UL Listed Foil Duct

Semi-Rigid Metal Ducts

Semi-rigid metal dryer transition ducts are available anywhere dryer duct materials are sold, but it's almost impossible to find a UL Listed version of this.  The strange thing is that these semi-rigid ducts seem to be universally accepted by building code officials, and they're recommended by clothes dryer manufacturers.  Everyone seems to like these, but they have their drawbacks: they puncture easily, they crush easily, they unravel easily, and they have very sharp edges.  I repeat, very sharp edges.

After a ton of searching at local retailers and searching online, I couldn't find a single UL Listed semi-rigid duct, so I concluded there was no such thing as a UL Listed semi-rigid metal duct.

But there is.

I sent out emails to several major clothes dryer manufacturers, asking what consumers are supposed to use for a dryer transition duct, because there doesn't seem to be a UL listed semi-rigid duct.  Finally, a very helpful person at Whirlpool by the name of Lee Herendeen sent me a link to just such a product, made by Lambro Industries, Inc.  After all the searching I had been doing, I was skeptical that this was the real thing, so I ordered one.  It's the real thing.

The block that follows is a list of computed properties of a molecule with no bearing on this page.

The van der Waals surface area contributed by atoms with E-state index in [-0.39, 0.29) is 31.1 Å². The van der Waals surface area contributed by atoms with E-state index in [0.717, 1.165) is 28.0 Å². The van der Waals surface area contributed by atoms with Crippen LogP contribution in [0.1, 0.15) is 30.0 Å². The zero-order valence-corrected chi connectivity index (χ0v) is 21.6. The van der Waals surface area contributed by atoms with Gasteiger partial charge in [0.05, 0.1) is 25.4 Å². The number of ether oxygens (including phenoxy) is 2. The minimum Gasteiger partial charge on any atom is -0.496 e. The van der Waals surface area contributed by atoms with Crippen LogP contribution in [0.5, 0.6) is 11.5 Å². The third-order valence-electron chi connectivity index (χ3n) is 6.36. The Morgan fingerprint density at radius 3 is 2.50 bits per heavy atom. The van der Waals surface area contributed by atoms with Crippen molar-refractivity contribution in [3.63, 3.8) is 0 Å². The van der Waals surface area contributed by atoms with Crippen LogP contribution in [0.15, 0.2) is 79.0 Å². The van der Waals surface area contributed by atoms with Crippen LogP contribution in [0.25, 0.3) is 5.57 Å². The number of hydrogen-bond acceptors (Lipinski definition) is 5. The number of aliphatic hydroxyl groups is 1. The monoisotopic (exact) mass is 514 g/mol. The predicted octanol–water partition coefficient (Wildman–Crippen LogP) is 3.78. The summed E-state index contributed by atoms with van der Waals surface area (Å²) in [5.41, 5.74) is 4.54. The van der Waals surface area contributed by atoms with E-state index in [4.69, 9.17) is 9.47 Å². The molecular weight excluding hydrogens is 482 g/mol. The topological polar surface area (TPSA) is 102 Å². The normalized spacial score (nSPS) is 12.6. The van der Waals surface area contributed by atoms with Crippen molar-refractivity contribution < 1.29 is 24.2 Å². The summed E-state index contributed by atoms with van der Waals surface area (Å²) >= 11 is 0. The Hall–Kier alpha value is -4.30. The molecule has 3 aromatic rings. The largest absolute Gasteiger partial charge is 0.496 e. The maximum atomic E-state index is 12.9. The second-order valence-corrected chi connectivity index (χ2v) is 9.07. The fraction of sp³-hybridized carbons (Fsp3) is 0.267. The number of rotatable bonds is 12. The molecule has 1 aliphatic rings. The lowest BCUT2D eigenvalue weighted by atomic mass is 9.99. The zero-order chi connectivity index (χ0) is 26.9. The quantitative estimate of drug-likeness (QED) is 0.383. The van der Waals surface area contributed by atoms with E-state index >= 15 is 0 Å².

The photo below shows the UL listed semi-rigid duct from Lambro sitting next to a non-listed duct.

Listed vs non-listed duct

The UL listed duct was much stiffer than the non-listed duct, and was much more difficult to crush.   To continue my comparison of transition ducts, I stuffed them both full of shredded paper, lit the paper on fire, then aimed the exhaust from a wet/dry vac in to the duct to simulate the air from a clothes dryer.

I started with the non-listed duct.

At about the 40 second mark, heavy smoke started to come out the back side of the duct.  About 17 seconds later the fire burned through the duct.

The next test was to try the same thing with the UL Listed duct.

With this one, heavy smoke started coming out at about the 30 second mark, and it took about 27 seconds for the fire to burn through the duct.  Of course these aren't 'real life' tests of a dryer duct fire, but it's interesting to compare the performance of the different materials.

Conclusions

Don't use plastic for your dryer duct.  It's flammable.